Collaboration Tips For Comic Writers
by Ryan Breadinc
If you’re not artistically inclined and want to write solely for graphic novels, going into the comic industry can feel daunting.
However, collaboration can not only be an invaluable asset but a joy to participate in when you’re making comics. Many professional comic script writers don’t do their own art, and many artists prefer to illustrate from someone else’s directions. Collaborating with artists on a project can be a wonderful experience, both because it is a route to illustrating your stories and because you’ll learn a lot and even improve your story along the way with the help of a team.
So what are the best ways to go about collaboration as a comic writer?
Discuss Financial Matters and Rights
Financials and rights are something to think about before you even get started, but also to discuss with your collaborators. Consider how you want to get everything sorted and make sure everyone is on the same page. Discuss who retains copyright and controls media exploitation, along with compensation for auxiliary sales.
Think About Character Designs & References
When presenting a script to your illustrator, you want to make sure you tell them any specifics on how your characters look. If your artist doesn’t have anything to work with, they may struggle to develop the designs.
You don’t have to draw to have image references! Go onto Pinterest and search for something simple like ‘girl with braids’ – you’ll get a lot of different results and can pick something close to what you’re thinking of.
References are also important if you’ve got an idea of how a certain scene should be laid out. While words are great, everyone has a completely different interpretation of them, so having a picture on the Word document next to the script’s scene can make a huge difference. Character expressions, designs, scene layouts, and color schemes all benefit hugely from a united vision, and as the writer, you can help that along. You can usually find something close to what you’re looking for online, but don’t be afraid to do a five-second sketch or take a photo of yourself in a pose! It might even earn you a laugh from the artist.
Chances it will still look a little different depending on your illustrator’s style, but that can be a great thing! References are important, but you also have to be open to the artist’s ideas. Welcome input; this is a collaboration with another person who likely has fantastic ideas and perspectives of their own.
Do You Need a Colorist and Letterer?
Teams can consist of more than just a writer and an illustrator, and often they do!
There are illustrators who will color and letter your project as well (I’ve worked with some, and they’re remarkably talented). Often a penciller will come with their own inker and have that included in their fee, but many of them don’t color or letter and you’ll need to put together your own team of 4-5 people instead of a 2-person collaboration. Don’t panic if you don’t know any colorists or letterers yourself – ask your artist if they have any recommendations, take a look on Twitter, or ask comic industry contacts if you have some. Many people will be happy to help you find what you’re looking for.
This is very, very important. Often artists will ask you if you have a specific deadline, but some won’t. Either way, you need to have a time frame set so that the project doesn’t end up dragging out. I made the mistake of not setting a deadline early on in my writing career and ended up regretting it immensely. This doesn’t mean you have to be rude about it – if you don’t have a specific deadline in mind, ask them what they think a reasonable amount of time for them to complete the project is and then get it in writing. If I don’t know the person I’m collaborating with and can’t verify that they’ll get the work done, I’ll ask them to sign a contract, so I have it in writing. This is a good way to protect yourself, but it also keeps it professional.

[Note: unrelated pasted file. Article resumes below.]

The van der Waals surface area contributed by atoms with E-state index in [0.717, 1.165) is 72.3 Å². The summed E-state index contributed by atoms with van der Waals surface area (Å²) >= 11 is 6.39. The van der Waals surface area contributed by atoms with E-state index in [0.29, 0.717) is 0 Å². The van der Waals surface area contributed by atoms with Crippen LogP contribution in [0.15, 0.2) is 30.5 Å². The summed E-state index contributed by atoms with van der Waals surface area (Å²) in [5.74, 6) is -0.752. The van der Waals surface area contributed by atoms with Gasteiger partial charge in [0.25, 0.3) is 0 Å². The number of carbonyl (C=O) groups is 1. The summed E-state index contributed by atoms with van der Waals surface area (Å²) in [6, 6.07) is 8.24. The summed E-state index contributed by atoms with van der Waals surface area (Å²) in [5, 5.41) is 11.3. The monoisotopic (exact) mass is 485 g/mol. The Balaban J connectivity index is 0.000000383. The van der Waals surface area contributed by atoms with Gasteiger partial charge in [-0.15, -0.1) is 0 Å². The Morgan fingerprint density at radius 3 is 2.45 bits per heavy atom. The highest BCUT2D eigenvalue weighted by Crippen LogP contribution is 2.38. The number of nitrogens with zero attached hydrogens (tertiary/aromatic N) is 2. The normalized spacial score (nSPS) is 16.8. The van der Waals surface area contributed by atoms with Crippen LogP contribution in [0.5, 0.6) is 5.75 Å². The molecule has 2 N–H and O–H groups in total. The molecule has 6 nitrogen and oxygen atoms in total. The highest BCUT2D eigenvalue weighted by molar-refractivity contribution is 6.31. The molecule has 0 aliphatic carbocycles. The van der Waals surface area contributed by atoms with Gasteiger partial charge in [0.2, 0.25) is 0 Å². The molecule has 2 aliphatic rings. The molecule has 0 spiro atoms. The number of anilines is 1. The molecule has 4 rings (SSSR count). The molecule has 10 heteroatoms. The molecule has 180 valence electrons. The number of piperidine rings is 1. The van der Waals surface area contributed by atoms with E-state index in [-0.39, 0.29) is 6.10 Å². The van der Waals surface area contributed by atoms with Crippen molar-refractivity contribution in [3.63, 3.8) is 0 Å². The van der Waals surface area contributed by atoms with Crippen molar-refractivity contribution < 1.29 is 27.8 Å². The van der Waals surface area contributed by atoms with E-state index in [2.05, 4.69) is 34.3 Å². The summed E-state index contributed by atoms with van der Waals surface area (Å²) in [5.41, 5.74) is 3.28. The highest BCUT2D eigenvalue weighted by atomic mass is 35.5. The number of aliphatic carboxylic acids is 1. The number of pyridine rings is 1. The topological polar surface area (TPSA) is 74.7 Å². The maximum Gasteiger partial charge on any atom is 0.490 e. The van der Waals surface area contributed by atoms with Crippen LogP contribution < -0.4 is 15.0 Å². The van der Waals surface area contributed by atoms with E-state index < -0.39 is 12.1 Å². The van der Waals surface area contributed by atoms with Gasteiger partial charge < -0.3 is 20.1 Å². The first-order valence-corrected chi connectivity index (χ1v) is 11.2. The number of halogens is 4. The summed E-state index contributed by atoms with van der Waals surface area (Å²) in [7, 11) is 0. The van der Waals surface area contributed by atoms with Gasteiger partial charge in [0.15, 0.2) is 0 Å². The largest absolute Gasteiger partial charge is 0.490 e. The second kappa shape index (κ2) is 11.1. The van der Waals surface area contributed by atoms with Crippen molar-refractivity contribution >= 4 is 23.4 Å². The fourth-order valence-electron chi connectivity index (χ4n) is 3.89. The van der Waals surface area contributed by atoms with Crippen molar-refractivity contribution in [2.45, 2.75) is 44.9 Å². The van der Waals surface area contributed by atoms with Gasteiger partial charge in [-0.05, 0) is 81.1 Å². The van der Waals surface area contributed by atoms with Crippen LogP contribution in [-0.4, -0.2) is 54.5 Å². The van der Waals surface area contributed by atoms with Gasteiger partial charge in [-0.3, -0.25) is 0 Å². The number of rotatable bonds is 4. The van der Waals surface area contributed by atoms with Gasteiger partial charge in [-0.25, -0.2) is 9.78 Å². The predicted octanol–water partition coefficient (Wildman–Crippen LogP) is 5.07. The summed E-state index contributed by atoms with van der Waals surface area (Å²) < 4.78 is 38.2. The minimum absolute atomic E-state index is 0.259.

Learn The Trade, Even If You Don’t Stick With It
“But I don’t want to illustrate!” you tell me.
That’s fine! But I do recommend taking a short course on everything you’re going to be collaborating on. Not for you to be able to do it yourself but to get a better idea of how the process works. There are plenty of comic writers who just don’t understand how the sketch/lineart/color/lettering in a comic works, and it can make communication more difficult because your collaboration partners can’t communicate the details in a way that you understand.
I took a six-week colorist course! While I don’t currently plan to work as a colorist, it helped me get a better perspective on how everything worked, and it’s been invaluable when discussing with others in the comic industry.
Be Open To Alternate Ideas
There’s every chance that your comic won’t turn out exactly how you pictured it.
Your collaborations will be better if you’re ready for this happening and open to your team’s ideas. Maybe the angle on a panel is different, or the colours are in shades you didn’t think of, and that’s okay! It’s fine to ask for changes (as long as you’re asking and not being rude), and it’s also okay to stop for a few moments and think; could this be better than what I was imagining? Part of collaboration is other people’s input and when you welcome this, making a comic becomes so much more fun.
Ryan Breadinc is a writer who loves creation in all its forms. This largely turns into comics and short stories as well as tabletop adventures, and he shares this passion with everyone he meets. Hailing from Bunbury, Western Australia, he’s collaborated with creators from all over the world and plans to have even more under his belt as the years go by! You can find him @breadincbooks on most socials as well as on his website, https://breadincbooks.com/.